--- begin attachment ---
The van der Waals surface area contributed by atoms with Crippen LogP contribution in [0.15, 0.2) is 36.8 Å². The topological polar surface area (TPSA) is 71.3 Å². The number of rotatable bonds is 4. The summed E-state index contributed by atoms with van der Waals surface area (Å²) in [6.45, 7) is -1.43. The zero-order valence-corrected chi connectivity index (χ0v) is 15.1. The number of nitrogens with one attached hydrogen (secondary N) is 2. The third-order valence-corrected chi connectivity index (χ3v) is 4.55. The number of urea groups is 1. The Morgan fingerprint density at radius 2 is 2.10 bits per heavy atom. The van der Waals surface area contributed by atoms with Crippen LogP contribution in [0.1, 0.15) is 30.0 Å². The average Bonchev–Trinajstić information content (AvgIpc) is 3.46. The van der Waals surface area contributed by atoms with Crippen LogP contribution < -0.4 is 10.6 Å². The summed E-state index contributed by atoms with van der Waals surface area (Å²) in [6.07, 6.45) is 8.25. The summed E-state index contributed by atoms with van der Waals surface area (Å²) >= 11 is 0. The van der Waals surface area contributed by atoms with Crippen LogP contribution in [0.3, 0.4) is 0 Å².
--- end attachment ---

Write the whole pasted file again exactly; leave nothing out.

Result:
The van der Waals surface area contributed by atoms with Crippen LogP contribution in [0.15, 0.2) is 36.8 Å². The topological polar surface area (TPSA) is 71.3 Å². The number of rotatable bonds is 4. The summed E-state index contributed by atoms with van der Waals surface area (Å²) in [6.45, 7) is -1.43. The zero-order valence-corrected chi connectivity index (χ0v) is 15.1. The number of nitrogens with one attached hydrogen (secondary N) is 2. The third-order valence-corrected chi connectivity index (χ3v) is 4.55. The number of urea groups is 1. The Morgan fingerprint density at radius 2 is 2.10 bits per heavy atom. The van der Waals surface area contributed by atoms with Crippen LogP contribution in [0.1, 0.15) is 30.0 Å². The average Bonchev–Trinajstić information content (AvgIpc) is 3.46. The van der Waals surface area contributed by atoms with Crippen LogP contribution < -0.4 is 10.6 Å². The summed E-state index contributed by atoms with van der Waals surface area (Å²) in [6.07, 6.45) is 8.25. The summed E-state index contributed by atoms with van der Waals surface area (Å²) >= 11 is 0. The van der Waals surface area contributed by atoms with Crippen LogP contribution in [0.3, 0.4) is 0 Å².